The Serbian minister of mining and energy Aleksandar Antić announced during the event that this is “the biggest private investment in Serbia”.

The official owner of Vetroelektrane Balkana is another Serbian company Tesla Wind. Both are registered at the same address of Djure Jaksica 6/5, Belgrade. Tesla Wind is 60 per cent owned by the United Arab Emirates (UAE) state-controlled Abu Dhabi Future Energy Company Pjsc (Masdar).

The remaining 40 per cent of Tesla Wind has been owned by another offshore subsidiary of Continental Wind Partners, named Cibuk Wind Holding Limited in Cyprus.

In December 2017 and January 2018 Continental Wind sold its 40 per cent shares to Finnish renewable energy investor Taaleri Group and German subsidiary of state export bank DEG. The value of this sale remains confidential.

Man Behind the Wind: Ex-Glencore Oil Trader

The key figure behind Continental Wind's Delaware company is an experienced investor with a history of partnerships in major multinational corporations. According to Bloomberg, Mark W Crandall, 59, co-founded Morgan Stanley’s energy division in 1984, and later was head of the oil trading business at commodity producer and trader Glencore. Later he co-founded Trafigura, now one of the largest physical commodity traders in the world. Both Glencore and Trafigura, with headquarters in Switzerland, were intensively investigated for wrongdoings by the British press, which have often faced injunctions against reporting on these companies in the British courts.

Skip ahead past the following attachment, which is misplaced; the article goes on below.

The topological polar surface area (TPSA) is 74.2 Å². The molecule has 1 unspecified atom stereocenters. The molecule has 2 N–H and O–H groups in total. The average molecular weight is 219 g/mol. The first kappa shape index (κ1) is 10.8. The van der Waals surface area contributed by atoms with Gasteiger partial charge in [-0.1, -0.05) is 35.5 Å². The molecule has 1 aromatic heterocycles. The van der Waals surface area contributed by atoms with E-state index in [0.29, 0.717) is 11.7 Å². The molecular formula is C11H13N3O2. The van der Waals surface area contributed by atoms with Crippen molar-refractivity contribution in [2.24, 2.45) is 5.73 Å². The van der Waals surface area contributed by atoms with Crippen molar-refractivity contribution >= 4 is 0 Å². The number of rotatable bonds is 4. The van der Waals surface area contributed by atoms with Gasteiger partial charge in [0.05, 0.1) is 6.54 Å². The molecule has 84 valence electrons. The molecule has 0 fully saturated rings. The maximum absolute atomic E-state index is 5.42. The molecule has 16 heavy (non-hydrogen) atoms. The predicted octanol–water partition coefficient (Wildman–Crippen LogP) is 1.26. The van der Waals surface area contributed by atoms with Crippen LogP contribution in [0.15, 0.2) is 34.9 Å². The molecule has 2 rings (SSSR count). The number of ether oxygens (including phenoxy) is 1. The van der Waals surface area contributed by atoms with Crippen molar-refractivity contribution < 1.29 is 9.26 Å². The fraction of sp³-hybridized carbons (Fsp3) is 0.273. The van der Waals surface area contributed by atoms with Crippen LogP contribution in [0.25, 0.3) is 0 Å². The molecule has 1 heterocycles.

Crandall formed Continental Wind Partners in 2007, investing his own money in Polish and Romanian wind development, and later recruiting outside capital to officially form Continental Wind Partners LLC in 2007.

Since at least 2014, Crandall has his residency in Belgrade, Serbia, but remains a US citizen and is obliged to pay income tax to the US Treasury. In a Continental Wind email to Credence from December 2015, Crandall is also mentioned as a politically exposed person (PEP) by the OECD rules since May 2014, when the sister of his wife was appointed a minister in the Serbian government.

The Malta Files documents reveal that Continental Wind Partners, which is publicly presented in the Serbian press and by the IFC as an “American” company, is almost exclusively operating offshore companies without employees.